Enteroviruses in Humans


Enteroviruses are significant ribonucleic acid (RNA) viral pathogens of humans with a worldwide distribution. Humans are the only known hosts for the enteroviruses. Their major route of infection is that of the faecal–oral route. In temperate climates enteroviral infection occurs primarily in the summer and early fall. Infants represent the majority of cases. Enteroviral infection results in viremia and prolonged gastrointestinal shedding of the virus. Enteroviral syndromes involve almost every organ system. Although the majority of infections are asymptomatic or result in a self‐limited infection, fatalities do occur. Especially in neonates or individuals with B‐cell immunodeficiencies. Advances in technology are providing improved understanding of their taxonomy, epidemiology and means of detection.

Key Concepts:

  • Enteroviruses have RNA genomes. The 5′NTR of the enteroviruses contain areas of conserved nucleotide identity.

  • Originally five species were described within the genus: polioviruses, the group A and B coxsackievirus, the echoviruses and the numbered enteroviruses. Using modern molecular virologic methods the species have been redefined and novel members of the genus have been identified.

  • Enteroviruses have a worldwide distribution and exhibit strong seasonality. The coding sequence of VP1 is used for the detailed analysis of enteroviruses.

  • Humans are the sole reservoir for the enteroviruses. Infections by enteroviruses are significantly higher in infants.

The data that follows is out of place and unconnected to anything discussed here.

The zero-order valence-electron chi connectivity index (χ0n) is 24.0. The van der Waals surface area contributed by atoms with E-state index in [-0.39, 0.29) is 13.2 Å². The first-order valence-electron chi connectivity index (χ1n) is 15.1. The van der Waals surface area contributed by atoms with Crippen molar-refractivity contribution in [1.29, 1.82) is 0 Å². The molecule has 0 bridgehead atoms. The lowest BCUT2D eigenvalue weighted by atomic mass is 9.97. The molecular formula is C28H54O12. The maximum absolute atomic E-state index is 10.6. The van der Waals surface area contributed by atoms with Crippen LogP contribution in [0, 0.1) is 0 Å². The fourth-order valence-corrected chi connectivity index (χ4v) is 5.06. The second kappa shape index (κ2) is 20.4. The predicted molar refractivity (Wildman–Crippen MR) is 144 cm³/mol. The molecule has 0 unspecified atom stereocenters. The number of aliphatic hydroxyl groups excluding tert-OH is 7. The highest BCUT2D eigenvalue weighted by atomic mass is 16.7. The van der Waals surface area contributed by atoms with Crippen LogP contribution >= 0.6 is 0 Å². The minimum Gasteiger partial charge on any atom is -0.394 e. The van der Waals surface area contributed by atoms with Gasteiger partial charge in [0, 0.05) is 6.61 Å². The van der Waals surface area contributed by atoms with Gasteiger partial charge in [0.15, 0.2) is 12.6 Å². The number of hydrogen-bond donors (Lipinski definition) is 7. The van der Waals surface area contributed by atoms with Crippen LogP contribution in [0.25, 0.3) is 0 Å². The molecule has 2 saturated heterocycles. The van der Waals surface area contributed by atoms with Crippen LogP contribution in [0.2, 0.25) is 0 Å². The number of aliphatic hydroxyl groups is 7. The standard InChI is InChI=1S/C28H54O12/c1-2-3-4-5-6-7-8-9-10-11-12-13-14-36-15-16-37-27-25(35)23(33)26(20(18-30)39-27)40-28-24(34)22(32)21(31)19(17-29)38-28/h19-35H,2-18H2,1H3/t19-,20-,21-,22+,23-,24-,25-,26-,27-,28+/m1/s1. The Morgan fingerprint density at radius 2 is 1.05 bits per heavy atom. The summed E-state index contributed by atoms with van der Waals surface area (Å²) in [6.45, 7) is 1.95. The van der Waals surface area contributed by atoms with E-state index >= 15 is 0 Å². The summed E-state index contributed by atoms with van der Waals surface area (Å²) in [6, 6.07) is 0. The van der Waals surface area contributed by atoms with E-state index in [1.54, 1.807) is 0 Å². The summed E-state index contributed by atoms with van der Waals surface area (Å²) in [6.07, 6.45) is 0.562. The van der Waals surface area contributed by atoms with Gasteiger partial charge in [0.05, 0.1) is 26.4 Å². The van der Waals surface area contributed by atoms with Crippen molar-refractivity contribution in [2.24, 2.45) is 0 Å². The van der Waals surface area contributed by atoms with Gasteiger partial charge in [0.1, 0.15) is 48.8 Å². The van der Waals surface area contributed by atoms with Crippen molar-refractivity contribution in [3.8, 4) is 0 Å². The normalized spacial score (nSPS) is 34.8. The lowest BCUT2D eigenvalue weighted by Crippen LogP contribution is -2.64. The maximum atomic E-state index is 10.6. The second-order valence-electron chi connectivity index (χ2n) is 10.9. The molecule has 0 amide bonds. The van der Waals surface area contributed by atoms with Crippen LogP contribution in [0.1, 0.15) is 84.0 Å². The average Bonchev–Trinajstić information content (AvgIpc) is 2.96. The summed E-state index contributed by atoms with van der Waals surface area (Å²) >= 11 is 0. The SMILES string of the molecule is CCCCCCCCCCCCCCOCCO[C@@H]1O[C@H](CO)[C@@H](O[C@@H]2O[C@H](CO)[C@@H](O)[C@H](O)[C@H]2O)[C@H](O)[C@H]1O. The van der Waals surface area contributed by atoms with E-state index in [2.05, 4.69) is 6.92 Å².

• Faecal–oral transmission is the major mode of transmission of the enteroviruses. Infection results in prolonged shedding of the enteroviruses.

  • Understanding the pathophysiology of the enteroviruses is based on the study of prototypic members of the genus: the polioviruses.

  • The major determinant of susceptibility to the enteroviruses is the presence of the receptor required for viral attachment.

  • Reverse transcription‐polymerase chain reaction (RT‐PCR) has replaced tissue culture and mouse inoculation for detection of the enteroviruses. RT‐PCR is more sensitive and faster for the detection of the enteroviruses than tissue culture or mouse inoculation.

  • RT‐PCR diagnosis of enteroviral infections can significantly impact on patient care.

  • Management of enteroviral infections is supportive in nature.

Keywords: enteroviruses; epidemiology; diagnosis; treatment; pleconaril


Abzug MA (2004) Presentation, diagnosis, and management of enterovirus infections in neonates. Pediatric Drugs 6: 1–10.

Barnard DL (2006) Current status of anti‐picornavirus therapies. Current Pharmaceutical Design 12: 1379–1390.

Begier EM, Oberste MS, Landry ML et al. (2008) An outbreak of concurrent echovirus 30 and coxsackievirus A1 infections associated with sea swimming among a group of travelers to Mexico. Clinical Infectious Diseases 47: 616–623.

Caggana M, Chan P and Ramsingh A (1993) Identification of a single amino acid residue in the capsid protein VP1 of coxsackievirus B4 that determines the virulent phenotype. Journal of Virology 67: 4797–4803.

Chu PY, Ke GM, Chen YS et al. (2010) Molecular epidemiology of Coxsackievirus B3. Infection, Genetics and Evolution 10: 777–784.

Committee on the ECHO viruses – National Foundation for Infantile Paralysis (1955) Enteric Cytopathic Human Orphan (ECHO) viruses. Science 122: 1187–1188.

Dalldorf G and Sickles GM (1948) An unidentified, filterable, agent isolated from the feces of children with paralysis. Science 108: 61–62.